DNC: Inside the Protest Zone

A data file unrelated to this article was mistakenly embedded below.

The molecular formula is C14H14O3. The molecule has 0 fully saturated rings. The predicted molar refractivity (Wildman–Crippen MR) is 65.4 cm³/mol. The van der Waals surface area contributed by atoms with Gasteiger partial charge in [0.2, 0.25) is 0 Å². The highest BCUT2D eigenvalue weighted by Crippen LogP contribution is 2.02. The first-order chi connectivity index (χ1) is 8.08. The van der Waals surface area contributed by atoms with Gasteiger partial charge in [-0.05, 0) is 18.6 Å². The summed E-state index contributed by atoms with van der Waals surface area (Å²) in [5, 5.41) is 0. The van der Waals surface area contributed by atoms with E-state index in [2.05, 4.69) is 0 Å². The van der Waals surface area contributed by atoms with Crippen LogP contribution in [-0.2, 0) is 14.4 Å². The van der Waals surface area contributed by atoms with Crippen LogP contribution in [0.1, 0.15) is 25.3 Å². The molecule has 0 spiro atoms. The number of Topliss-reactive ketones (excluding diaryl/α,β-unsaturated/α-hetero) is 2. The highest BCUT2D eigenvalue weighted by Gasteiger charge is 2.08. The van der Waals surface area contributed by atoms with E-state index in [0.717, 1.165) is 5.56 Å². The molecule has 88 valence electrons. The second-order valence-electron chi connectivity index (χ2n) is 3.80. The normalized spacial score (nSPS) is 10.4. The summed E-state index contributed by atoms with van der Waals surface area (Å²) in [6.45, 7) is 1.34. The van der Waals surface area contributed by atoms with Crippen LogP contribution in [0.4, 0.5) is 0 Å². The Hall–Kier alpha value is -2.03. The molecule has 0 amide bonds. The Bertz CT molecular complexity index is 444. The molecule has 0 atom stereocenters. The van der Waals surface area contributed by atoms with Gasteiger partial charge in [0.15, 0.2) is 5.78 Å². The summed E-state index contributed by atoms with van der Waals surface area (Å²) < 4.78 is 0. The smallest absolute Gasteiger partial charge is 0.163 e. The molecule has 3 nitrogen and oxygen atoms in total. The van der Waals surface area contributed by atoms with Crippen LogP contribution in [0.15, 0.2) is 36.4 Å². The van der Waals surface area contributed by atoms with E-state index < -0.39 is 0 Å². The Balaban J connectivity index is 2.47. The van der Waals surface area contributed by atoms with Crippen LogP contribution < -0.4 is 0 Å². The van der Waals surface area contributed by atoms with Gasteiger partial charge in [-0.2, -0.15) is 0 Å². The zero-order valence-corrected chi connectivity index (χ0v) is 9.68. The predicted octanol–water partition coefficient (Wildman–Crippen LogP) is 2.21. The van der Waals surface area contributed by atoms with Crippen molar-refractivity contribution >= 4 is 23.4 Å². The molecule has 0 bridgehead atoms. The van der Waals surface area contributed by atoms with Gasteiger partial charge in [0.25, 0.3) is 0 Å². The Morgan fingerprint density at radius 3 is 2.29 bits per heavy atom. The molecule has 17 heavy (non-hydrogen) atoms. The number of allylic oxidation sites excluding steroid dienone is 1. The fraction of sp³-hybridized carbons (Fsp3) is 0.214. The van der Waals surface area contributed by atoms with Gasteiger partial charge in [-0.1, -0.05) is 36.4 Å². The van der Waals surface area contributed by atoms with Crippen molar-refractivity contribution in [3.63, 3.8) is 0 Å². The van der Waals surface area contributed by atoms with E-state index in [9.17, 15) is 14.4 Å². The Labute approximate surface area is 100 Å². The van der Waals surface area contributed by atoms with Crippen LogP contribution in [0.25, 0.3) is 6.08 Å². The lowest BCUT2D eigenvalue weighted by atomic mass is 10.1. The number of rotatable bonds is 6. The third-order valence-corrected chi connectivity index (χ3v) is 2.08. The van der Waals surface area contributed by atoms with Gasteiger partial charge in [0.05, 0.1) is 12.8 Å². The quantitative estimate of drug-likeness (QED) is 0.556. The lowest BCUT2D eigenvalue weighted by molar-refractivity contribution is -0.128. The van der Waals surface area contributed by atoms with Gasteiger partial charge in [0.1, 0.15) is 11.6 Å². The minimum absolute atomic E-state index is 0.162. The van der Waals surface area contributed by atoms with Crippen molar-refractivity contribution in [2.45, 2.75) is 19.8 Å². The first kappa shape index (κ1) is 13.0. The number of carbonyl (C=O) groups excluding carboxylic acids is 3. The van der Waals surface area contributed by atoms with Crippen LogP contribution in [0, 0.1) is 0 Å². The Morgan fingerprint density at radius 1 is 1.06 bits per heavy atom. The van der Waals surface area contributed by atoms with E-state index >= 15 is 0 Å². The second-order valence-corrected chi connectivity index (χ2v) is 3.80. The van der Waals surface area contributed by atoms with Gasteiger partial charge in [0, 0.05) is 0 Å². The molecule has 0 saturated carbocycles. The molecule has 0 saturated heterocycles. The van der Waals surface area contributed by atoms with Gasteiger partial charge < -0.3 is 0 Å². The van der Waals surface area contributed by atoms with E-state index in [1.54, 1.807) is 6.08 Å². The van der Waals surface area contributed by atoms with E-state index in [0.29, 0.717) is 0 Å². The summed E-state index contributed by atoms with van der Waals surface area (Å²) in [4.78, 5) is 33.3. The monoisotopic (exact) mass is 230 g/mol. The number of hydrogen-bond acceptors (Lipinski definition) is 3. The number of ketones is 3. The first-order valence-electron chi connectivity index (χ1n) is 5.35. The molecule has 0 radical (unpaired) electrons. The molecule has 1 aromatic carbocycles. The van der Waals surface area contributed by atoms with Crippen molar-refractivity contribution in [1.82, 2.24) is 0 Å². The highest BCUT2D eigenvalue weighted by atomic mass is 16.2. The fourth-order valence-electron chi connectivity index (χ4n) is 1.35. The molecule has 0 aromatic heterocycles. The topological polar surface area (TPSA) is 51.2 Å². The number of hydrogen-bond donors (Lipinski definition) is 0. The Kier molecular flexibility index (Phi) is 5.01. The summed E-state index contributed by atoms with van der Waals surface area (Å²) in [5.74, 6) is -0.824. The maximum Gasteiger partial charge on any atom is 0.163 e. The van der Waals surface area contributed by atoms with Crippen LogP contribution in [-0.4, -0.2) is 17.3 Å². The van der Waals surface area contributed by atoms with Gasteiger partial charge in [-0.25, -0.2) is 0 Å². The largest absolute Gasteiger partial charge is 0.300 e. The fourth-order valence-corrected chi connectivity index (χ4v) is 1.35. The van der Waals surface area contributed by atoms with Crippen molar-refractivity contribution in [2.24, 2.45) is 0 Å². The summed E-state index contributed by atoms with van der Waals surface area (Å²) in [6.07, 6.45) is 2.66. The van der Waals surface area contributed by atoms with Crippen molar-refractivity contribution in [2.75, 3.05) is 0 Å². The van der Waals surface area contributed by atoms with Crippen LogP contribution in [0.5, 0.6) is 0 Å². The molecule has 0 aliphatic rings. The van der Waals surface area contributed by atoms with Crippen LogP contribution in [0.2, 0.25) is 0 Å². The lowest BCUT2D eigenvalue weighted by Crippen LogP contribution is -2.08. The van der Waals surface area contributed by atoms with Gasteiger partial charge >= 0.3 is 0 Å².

Reveling in a turnout that began as hundreds and swelled into at least a thousand protesters, Recreate ’68 members naysayed those who said that the event would go bust with small turnouts and a lack of speakers.”People seemed to think of us like they think of cockroaches,” Mark Cohen, Recreate ’68 member, said to the crowd. “They weren’t happy for us to be here. But we’re still here.”Prior to the march through Denver to the Pepsi Center, Recreate ’68 hosted a carousel of speakers on the west steps of the Capitol this morning. The list of speakers included the likes of highly respected veteran and American activist Ron Kovic, author of “Born on the Fourth of July,” to infamous and highly controversial figures like Ward Churchill.Generally, the voices booming out from the Capitol spoke at length against corporations and that electing a Democrat as opposed to a Republican wasn’t going to better represent the American people or end foreign occupation.”The Convention is being sponsored by AT&T,” said Cindy Sheehan, famed anti-war activist. “Who do you think they represent?”The rhetorical question, implying that Democrats and Republicans alike operate in the interest of big corporations, was repeated many times throughout the speaking engagements to cheers from the crowd.The speaking engagements reached their highest and most interesting fervor when African-American Green Party candidates Cynthia McKinney, for president, and Rosa Clemente, for vice president, took the stage.The duo wagged a collective finger at the media and public for overlooking the historical significance of the first ever women-of-color ticket in American history, and not just white media.”There are a lot of black and Latino journalists who are letting us down. How can they not cover American history,” Clemente said. “The media is telling everybody who’s important and who you should listen to.’Clemente described her campaign as representative of the hip-hop generation, and not just of 50 Cent’s ilk, but the kind of hip-hop that acts as a tool for social and political expression.”We are the hip-hop generation,” Clemente said. “We walk to the mic, speak loudly and speak clearly with a political agenda. And that agenda is freedom.”McKinney, the first Green Party presidential candidate since Ralph Nader, said neither Republicans nor Democrats offered any substantial change.”We can see clearly now who the real stick-up artists are and that’s why we’re in Denver. We know that a vote for Democrats is a vote for more war,” she said.Clemente went on to decry the U.S. Government for refusing the votes of Puerto Ricans.”Imagine if they could vote,” she said. “They’d be voting for me, because that’s how Puerto Ricans roll.” Clemente is part African-American, part Puerto Rican.Clemente then introduced underground political hip-hop duo Dead Prez, who performed for about half an hour, after which the march to the Pepsi Center began.***In spite of hype that an overwhelming presence of police among protesters would incite riots and civil unrest, the speaking event and the proceeding march yielded no clouds of tear gas or yippie protesters falling prey to the baton.The only truly volatile incident occurred during Ron Kovic’s speech, when a Fox reporter attempted to interview Ward Churchill and was confronted by a crowd whose hatred for Fox News seemed to trump even their hatred for George Bush or the Iraq war.Just the sight of the man holding a Fox News microphone sent the crowd into a frenzy, as Denver Open Media member Shareef Aleen barricaded the correspondent from Churchill and spat accusations of bias and an intent to put manipulative spin on the event into the reporter’s face.A growing crowd swelled around the two as they verbally sparred. The fracas caught the attention of surrounding police, who began to approach just as someone pulled the Fox reporter from the crowd. The argument ended without any physical violence or police intervention, and Aleen was later seen being formally interviewed by the Fox correspondent during the march.Ron Kovic led the march in his wheelchair while a long stream of following activists hoisted banners, signs and fists into the air accompanying anti-war and anti-government shouts.One young activist, identifying himself as Richard, 18, spoke through veil of a bandanna, telling Fort Collins Now that “we’re out here to make our voices be heard. We’re going to continue and fight until they throw us in their cages or something happens.”Mulligan Johnson, another activist, said that he was out there to protest the war and Democrats, who he said are essentially the same as Republicans. When asked who he supported instead of the two major party tickets, he shrugged his shoulders and said he wasn’t sure.”I’m just an anarchist,” Johnson said.Recreate ’68 organizers Mark Cohen and Glenn Spagnuolo told Fort Collins Now as they were marching that they were very pleased with the turnout.”I think it’s been an awesome day,” said Cohen. “There’s been an incredible list of speakers who have put truth to power.’Cohen conceded that Denver Police maintained an extremely peaceful and cooperative presence. In a recent Fort Collins Now article, fellow Recreate ’68 member Tom Mestnik spouted anti-police rhetoric, saying he was all too sure that police would show up to start a fight. After all, he said, why would they spend $50 million on security if they didn’t intend to use some of their weaponry?But, at least for the morning march, Mestnik was wrong.”So far they’ve (police) been doing pretty well,” Cohen said.The march ended at heavy barricades blocking entrance to the Pepsi Center fronted by an intimidating array of police officers decked out in full riot gear. Protesters stuck around, with some making snide remarks at officers for corralling them and restricting access to surrounding areas.
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